Updated: Nov 20, 2018
For some of us, the holiday season is not necessarily a time of exuberant celebration but one of increased stress and even sadness. With fewer hours of sunlight and increasingly cold temperatures here in the northeast, the winter months are already challenging for a lot of people who struggle with mental health issues. Add to that more interactions with family, abundant alcohol, and a pressure to feel like it's "the most wonderful time of the year," and many people find themselves drinking or using more during this time. It is important, too, to consider how the holidays can be a triggering in that they can remind us of the losses we have experienced in our lives.
Some tips for maintaining sobriety during the holiday season:
Know Your Triggers
If you know listening to that Anne Murray Christmas album you had growing up will make you unspeakably sad, opt for Mariah Carey's "Merry Christmas" instead. If you know your Aunt Nell will insist on pouring you a stiff drink, avoid her. If you know low blood sugar makes you more irritable and susceptible to cravings, make sure you're not too hungry before that work party.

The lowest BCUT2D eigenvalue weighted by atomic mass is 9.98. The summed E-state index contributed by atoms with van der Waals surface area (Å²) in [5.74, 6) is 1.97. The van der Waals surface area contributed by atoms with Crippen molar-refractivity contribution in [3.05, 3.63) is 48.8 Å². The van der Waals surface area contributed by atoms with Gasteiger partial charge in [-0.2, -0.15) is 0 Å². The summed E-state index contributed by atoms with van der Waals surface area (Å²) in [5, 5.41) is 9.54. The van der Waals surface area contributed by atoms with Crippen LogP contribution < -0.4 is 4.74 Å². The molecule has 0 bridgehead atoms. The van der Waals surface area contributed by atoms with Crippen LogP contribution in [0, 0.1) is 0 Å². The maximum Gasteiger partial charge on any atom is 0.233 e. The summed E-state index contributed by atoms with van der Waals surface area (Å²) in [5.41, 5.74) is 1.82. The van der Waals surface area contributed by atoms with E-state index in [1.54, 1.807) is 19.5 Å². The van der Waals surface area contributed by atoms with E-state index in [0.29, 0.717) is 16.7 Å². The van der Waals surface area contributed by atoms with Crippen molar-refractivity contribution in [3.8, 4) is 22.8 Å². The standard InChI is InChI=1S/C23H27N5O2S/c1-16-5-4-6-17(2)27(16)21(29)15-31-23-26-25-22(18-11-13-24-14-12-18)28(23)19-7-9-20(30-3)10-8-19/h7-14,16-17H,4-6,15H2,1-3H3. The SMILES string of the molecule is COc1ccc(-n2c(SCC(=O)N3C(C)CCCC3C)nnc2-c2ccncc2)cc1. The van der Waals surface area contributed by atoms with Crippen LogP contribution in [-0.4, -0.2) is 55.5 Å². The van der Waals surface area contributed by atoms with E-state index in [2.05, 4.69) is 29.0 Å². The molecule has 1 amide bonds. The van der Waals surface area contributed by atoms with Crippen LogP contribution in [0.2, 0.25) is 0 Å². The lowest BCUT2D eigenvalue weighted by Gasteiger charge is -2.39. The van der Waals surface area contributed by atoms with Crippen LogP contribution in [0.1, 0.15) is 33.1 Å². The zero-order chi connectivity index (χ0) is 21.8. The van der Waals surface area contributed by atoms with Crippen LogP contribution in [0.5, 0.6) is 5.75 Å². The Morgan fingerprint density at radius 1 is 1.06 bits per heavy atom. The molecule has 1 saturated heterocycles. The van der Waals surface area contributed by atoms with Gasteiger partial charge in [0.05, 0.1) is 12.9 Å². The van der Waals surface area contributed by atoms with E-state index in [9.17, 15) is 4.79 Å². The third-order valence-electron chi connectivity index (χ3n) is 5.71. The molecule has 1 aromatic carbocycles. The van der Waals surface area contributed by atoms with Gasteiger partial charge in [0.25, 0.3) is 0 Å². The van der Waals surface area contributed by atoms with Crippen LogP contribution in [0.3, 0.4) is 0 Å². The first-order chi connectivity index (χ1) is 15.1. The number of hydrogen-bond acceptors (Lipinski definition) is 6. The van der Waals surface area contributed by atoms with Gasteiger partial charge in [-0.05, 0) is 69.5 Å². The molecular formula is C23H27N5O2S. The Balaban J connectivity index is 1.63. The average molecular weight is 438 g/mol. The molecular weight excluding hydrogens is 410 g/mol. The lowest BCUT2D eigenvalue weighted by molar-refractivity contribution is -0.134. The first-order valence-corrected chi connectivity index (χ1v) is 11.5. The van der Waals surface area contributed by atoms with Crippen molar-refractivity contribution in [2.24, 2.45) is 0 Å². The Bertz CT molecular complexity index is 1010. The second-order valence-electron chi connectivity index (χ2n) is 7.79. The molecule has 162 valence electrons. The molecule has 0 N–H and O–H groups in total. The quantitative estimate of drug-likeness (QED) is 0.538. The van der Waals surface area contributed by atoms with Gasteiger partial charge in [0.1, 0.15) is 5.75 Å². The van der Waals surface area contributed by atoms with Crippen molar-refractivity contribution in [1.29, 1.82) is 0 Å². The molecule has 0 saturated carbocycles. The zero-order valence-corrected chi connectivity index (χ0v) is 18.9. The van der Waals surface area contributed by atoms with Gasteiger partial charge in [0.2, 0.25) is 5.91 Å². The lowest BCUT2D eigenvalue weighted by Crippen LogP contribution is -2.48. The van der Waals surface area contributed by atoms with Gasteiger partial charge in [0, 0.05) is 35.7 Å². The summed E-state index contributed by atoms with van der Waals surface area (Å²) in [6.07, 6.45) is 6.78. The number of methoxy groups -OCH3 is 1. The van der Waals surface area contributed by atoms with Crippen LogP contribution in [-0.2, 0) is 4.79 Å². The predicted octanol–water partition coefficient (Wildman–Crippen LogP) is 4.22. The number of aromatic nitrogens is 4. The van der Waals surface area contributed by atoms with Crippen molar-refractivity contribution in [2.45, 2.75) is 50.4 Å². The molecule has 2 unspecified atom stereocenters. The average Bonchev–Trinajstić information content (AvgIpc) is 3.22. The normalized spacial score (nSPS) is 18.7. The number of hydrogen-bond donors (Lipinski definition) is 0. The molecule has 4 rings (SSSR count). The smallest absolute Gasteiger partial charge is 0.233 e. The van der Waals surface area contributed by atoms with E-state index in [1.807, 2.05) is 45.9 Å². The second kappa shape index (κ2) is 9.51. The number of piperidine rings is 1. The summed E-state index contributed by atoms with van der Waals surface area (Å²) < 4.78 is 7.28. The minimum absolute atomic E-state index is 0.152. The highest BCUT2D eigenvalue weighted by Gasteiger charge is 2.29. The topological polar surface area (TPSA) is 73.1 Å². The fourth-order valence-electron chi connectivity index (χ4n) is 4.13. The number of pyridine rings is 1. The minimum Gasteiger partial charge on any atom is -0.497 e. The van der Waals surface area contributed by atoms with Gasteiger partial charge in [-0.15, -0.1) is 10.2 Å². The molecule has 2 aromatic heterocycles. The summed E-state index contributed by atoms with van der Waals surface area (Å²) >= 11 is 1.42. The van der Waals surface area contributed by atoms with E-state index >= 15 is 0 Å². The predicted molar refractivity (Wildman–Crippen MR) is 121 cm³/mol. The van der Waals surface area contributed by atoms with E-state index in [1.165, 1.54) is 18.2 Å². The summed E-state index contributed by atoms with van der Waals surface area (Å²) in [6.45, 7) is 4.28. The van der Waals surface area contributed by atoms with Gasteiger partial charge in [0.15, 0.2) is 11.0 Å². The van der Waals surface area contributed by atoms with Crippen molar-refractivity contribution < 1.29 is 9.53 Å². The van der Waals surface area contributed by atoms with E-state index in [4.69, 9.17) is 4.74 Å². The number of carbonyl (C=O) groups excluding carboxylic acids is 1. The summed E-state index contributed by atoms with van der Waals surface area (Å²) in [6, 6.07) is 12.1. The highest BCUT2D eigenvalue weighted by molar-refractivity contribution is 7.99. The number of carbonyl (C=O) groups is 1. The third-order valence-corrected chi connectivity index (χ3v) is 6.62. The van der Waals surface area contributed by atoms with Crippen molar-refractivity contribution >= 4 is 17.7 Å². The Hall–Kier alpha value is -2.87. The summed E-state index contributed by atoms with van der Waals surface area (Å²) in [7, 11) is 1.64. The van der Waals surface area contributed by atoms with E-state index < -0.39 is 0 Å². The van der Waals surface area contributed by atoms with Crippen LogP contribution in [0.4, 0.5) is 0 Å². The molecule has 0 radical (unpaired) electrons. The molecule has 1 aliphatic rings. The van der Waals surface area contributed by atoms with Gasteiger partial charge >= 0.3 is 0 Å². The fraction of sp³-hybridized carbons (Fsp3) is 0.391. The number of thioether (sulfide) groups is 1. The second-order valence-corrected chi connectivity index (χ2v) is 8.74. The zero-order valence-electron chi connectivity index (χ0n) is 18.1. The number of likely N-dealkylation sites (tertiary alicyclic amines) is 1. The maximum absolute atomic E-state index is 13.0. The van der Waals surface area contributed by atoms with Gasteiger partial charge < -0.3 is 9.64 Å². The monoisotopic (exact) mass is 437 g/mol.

Make a Plan
It's important to have a plan in place for moments when we feel overwhelmed. Identify what coping mechanisms feel helpful to you, and write a detailed and specific plan of steps you will take when you're feeling like you're out of control. If you can, call on a supportive friend. Reach out to find professionals to help. Call a substance use hotline. If you find support groups helpful, go to a meeting before or after festivities. Take a few minutes to practice mindfulness meditation or breathing exercises like this one if you're feeling too much of the holiday stress. The important part is that you have a plan that is tailored to your experience, and that you can refer to it when you're in a tough moment.
Especially during this season, it's important to remember to eat nutritious foods, get enough sleep, exercise and decompress how we're able.